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Parental Relocation - Current Standards

Parental relocation in Kentucky is generally predictable, and set forth according to a couple of readily ascertainable rules.

The standards employed for are those set forth in Pennington vs.Marcum, Ky., 266 S.W.3d 759 (2008), which modified and distinguished the prior standards for relocation. Prior to Pennington, a non-primary custodian parent who objected to a primary residential custodian's relocation with a child could only prevent the relocation by being named the sole or primary residential custodian; to do so, that litigant was obligated to therefore show that the child's present environment serious endangered the child's physical, mental, moral, or emotional health, and that the harm would likely be caused by a change in the environment. Fenwick vs Fenwick, Ky., 114 S.W.3d 767 (2003). Pennington modified this by describing the fluidity of the notion of what constitutes "joint custody", and setting forth some new standards for relocations. According to the case, the following principles are paramount:

1. The first question on a custody modification or relocation motion is, "is the motion actually seeking modification of custody or visitation/timesharing?"

2. When the party opposing relocation is truly seeking a change in custody, from joint to sole (or vice-versa), the second pertinent question regarding modification of custody is, "When was the custody decree issued?" This will determine the standard of review for modification.

3. If a parent opposing relocation files a motion to modify custody within two years of the date of the custody decree, then the moving party must establish that the move or other reason seriously endangers the child or that the child has been abandoned to a de facto custodian in order to modify custody. If the standard is met, and custody is changed, then that parent as sole custodian could prevent relocation of the child. But, if the only interest of the opposing party is to object to relocating the child, but not to alter joint decision-making, then he is seeking to have the existing visitation/timesharing arrangement changed, and need only establish that it is in the child's best interests not to relocate, which would thereby change the existing visitation/timesharing situation.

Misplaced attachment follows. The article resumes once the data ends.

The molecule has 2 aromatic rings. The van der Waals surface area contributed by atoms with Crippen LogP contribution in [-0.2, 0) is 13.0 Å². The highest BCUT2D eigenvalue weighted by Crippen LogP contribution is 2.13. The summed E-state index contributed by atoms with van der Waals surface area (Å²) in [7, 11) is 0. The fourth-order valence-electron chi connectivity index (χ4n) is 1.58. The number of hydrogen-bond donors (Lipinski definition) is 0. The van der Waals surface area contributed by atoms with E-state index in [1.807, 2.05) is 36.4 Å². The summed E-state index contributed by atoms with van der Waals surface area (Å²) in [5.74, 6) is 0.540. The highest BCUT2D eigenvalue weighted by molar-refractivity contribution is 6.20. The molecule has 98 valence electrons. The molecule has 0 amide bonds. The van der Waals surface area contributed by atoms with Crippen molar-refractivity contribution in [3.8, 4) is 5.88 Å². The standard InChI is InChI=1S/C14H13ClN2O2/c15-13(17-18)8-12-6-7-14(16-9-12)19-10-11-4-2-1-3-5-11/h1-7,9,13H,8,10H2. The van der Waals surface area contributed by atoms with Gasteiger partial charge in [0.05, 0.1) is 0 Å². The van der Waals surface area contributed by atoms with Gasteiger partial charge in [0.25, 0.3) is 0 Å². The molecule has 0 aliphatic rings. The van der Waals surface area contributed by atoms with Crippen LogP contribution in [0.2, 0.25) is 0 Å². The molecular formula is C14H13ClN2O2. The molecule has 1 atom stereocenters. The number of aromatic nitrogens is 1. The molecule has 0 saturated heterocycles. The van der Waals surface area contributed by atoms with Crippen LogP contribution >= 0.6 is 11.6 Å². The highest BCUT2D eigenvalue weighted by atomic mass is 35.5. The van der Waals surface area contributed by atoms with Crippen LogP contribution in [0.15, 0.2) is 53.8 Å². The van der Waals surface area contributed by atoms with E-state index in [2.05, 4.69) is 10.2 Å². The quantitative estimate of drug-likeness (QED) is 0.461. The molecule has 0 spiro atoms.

As I review current litigation I recently participated in, courts are generally VERY interested in 1) compliance with procedure on parental relocation (ie no moving until the order is granted) and 2) continuity and stability for the child.  So long as those factors are met, results are predictable.

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